Armenian election rhetoric dominated by insults and threats

Armenian election rhetoric dominated by insults and threats
Kocharyan responded to Pashinian’s call for a debate by stating that while he was refusing to enter into a debate with Pashinian, he would accept a duel “with any type of weapon”. / REGNEWS, Screengrab.
By Neil Hauer in Yerevan June 18, 2021

From talk of executions to accusations of mental problems, Armenia’s election rhetoric has been dominated by all sorts of personal insults, with little about policy.

Three years after the small nation’s Velvet Revolution, Armenians are on June 20 going to their third parliamentary election in five years, and possibly the most competitive and consequential in the country’s history. 

The official election campaign period began on June 7 and quickly descended into calls for “political vendettas”, accusations of alcoholism, and the waving of hammers. 

With few exceptions, candidates shied away from any substantive discussion over the myriad of questions facing post-war Armenia — an ex-Soviet country that lost roughly 4,000 lives in last year’s Second Nagorno-Karabakh War with Azerbaijan and another more than 4,000 to COVID-19 and a nation that is facing what may be the biggest institutional crisis it has seen since independence. All of this has been compounded by an ongoing effort to secure the release of prisoners of war and a crisis around border delimitation with Azerbaijan. 

Question of security
The first day of campaigning was dominated by the question of security on the Armenia-Azerbaijan border and POWs still held by Azerbaijan. Acting Prime Minister Nikol Pashinian did not take long to arouse the ire of his opponents by announcing that the captured soldiers — who, according to Human Rights Watch, have been subject to cruel and degrading treatment and torture in Azerbaijan — would “forgive [his government] for being held captive for two or three months”. 

The following day, former Armenian president Serzh Sargsyan, who was deposed in the 2018 revolution and is associated with the I Have Honour Alliance opposition electoral coalition, called on Pashinian to exchange his son for “20 to 25 POWs”. 

Pashinian hit back at Sargsyan, stating that he “officially declares” that he would be willing to make the trade and would be willing to hand his son over in exchange for “all the captives”. He added that he had instructed the “relevant state bodies” to pass his offer to Azerbaijani President Ilham Aliyev. Pashinian’s 21-year-old son, Ashot Pashinian, announced that he supported the exchange.  

The Azerbaijani president, Ilham Aliyev, did not officially comment on the offer. 

POWs for a map of mines

On 12 June, Azerbaijan released 15 POWs in return for a map of over 100,000 landmines laid in the Aghdam district of Azerbaijan, on territory formerly controlled by Armenian forces prior to the war.  

The number of remaining Armenian POWs in Azerbaijan is disputed. According to Armenian officials, as of February, the Azerbaijani government held up to 240 POWs and detainees. Prior to this latest exchange, Azerbaijani officials stated that they held in captivity approximately 60 people, who they consider terrorism suspects.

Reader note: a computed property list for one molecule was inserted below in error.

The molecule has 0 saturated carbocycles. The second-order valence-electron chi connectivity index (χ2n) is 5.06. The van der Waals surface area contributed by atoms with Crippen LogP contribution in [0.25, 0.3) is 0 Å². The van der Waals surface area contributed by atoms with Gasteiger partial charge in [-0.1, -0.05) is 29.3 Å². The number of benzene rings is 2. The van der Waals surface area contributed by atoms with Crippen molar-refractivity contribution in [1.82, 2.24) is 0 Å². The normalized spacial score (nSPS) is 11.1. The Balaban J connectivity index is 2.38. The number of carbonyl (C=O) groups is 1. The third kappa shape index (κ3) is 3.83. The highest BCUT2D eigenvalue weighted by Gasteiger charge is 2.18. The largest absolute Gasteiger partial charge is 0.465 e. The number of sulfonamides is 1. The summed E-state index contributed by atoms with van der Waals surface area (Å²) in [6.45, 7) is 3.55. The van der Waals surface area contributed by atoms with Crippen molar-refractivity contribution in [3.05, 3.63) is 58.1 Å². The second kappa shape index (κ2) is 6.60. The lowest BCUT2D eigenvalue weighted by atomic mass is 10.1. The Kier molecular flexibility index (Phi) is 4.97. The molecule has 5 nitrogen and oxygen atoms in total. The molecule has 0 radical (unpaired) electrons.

While subject to withering attacks from his opponents, Pashinian also has not hesitated to attack his opponents. During a 8 June speech, the acting PM promised a “staff massacre” after the election, so as to rid the government apparatus of “Trojan horses”. 

“The heads of institutions who have coerced their employees [to go to rallies or vote] in any way will be subjected to the most brutal, but political, vendettas,” Pashinian said, adding that it was “not about a physical vendetta” but a “political and civil one”. 

New election prop

On 13 June, Pashinian revealed a new election prop at a rally, a hammer gifted to him by one of his supporters. “With this [steel] mandate I will come after you,” he said at a rally.

Meanwhile, during a 9 June rally in Yerevan, Vahe Hakobyan of the Armenia Alliance coalition — led by its candidate for Prime Minister, Armenia’s second president Robert Kocharyan —said that the party would “cure” Pashinian of  “alcoholism” and “mental problems” and then will “judge him”. Hakobyan did not expand on what the “judgement” would entail.  

A few days earlier, on 5 June, Kocharyan responded to Pashinian’s call for a debate by stating that while he was refusing to enter into a debate with Pashinian, he would accept a duel “with any type of weapon”. 

“The contest has already been marked by a particularly vindictive and vitriolic first week of campaigning, based more on a heated confrontation of personalities than any real competition of policies,” Richard Giragosian, an analyst and the director of the Regional Studies Center (RSC), a Yerevan-based think tank, told OC Media. 

“The political discourse of personal hatred and anger only undermines democracy in Armenia,” Giragosian said. “Nevertheless, although post-war politics remain poisonous and polarised, this election does offer an important way to overcome the political stalemate and provide a rare degree of legitimacy to whoever wins.”